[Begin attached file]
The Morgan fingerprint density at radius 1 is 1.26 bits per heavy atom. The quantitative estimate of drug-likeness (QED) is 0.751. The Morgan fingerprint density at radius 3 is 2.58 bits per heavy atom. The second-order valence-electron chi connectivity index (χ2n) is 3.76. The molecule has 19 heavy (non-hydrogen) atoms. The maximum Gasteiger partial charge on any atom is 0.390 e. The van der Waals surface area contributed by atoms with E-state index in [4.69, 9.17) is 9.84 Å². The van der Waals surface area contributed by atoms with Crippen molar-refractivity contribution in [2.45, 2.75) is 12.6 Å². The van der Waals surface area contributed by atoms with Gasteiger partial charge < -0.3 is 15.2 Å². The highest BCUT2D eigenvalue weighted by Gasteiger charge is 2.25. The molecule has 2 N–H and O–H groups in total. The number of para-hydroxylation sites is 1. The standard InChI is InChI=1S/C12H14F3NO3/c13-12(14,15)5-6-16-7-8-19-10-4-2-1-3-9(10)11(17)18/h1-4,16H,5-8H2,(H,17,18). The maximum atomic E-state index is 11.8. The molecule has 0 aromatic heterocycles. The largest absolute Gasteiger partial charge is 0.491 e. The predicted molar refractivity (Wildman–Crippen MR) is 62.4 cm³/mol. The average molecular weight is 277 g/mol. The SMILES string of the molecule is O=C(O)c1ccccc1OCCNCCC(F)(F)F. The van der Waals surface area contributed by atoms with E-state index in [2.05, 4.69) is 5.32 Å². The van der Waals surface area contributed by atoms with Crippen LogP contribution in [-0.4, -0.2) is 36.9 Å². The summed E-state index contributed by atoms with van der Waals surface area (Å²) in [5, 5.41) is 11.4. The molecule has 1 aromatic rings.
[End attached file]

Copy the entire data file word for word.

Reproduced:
The Morgan fingerprint density at radius 1 is 1.26 bits per heavy atom. The quantitative estimate of drug-likeness (QED) is 0.751. The Morgan fingerprint density at radius 3 is 2.58 bits per heavy atom. The second-order valence-electron chi connectivity index (χ2n) is 3.76. The molecule has 19 heavy (non-hydrogen) atoms. The maximum Gasteiger partial charge on any atom is 0.390 e. The van der Waals surface area contributed by atoms with E-state index in [4.69, 9.17) is 9.84 Å². The van der Waals surface area contributed by atoms with Crippen molar-refractivity contribution in [2.45, 2.75) is 12.6 Å². The van der Waals surface area contributed by atoms with Gasteiger partial charge < -0.3 is 15.2 Å². The highest BCUT2D eigenvalue weighted by Gasteiger charge is 2.25. The molecule has 2 N–H and O–H groups in total. The number of para-hydroxylation sites is 1. The standard InChI is InChI=1S/C12H14F3NO3/c13-12(14,15)5-6-16-7-8-19-10-4-2-1-3-9(10)11(17)18/h1-4,16H,5-8H2,(H,17,18). The maximum atomic E-state index is 11.8. The molecule has 0 aromatic heterocycles. The largest absolute Gasteiger partial charge is 0.491 e. The predicted molar refractivity (Wildman–Crippen MR) is 62.4 cm³/mol. The average molecular weight is 277 g/mol. The SMILES string of the molecule is O=C(O)c1ccccc1OCCNCCC(F)(F)F. The van der Waals surface area contributed by atoms with E-state index in [2.05, 4.69) is 5.32 Å². The van der Waals surface area contributed by atoms with Crippen LogP contribution in [-0.4, -0.2) is 36.9 Å². The summed E-state index contributed by atoms with van der Waals surface area (Å²) in [5, 5.41) is 11.4. The molecule has 1 aromatic rings.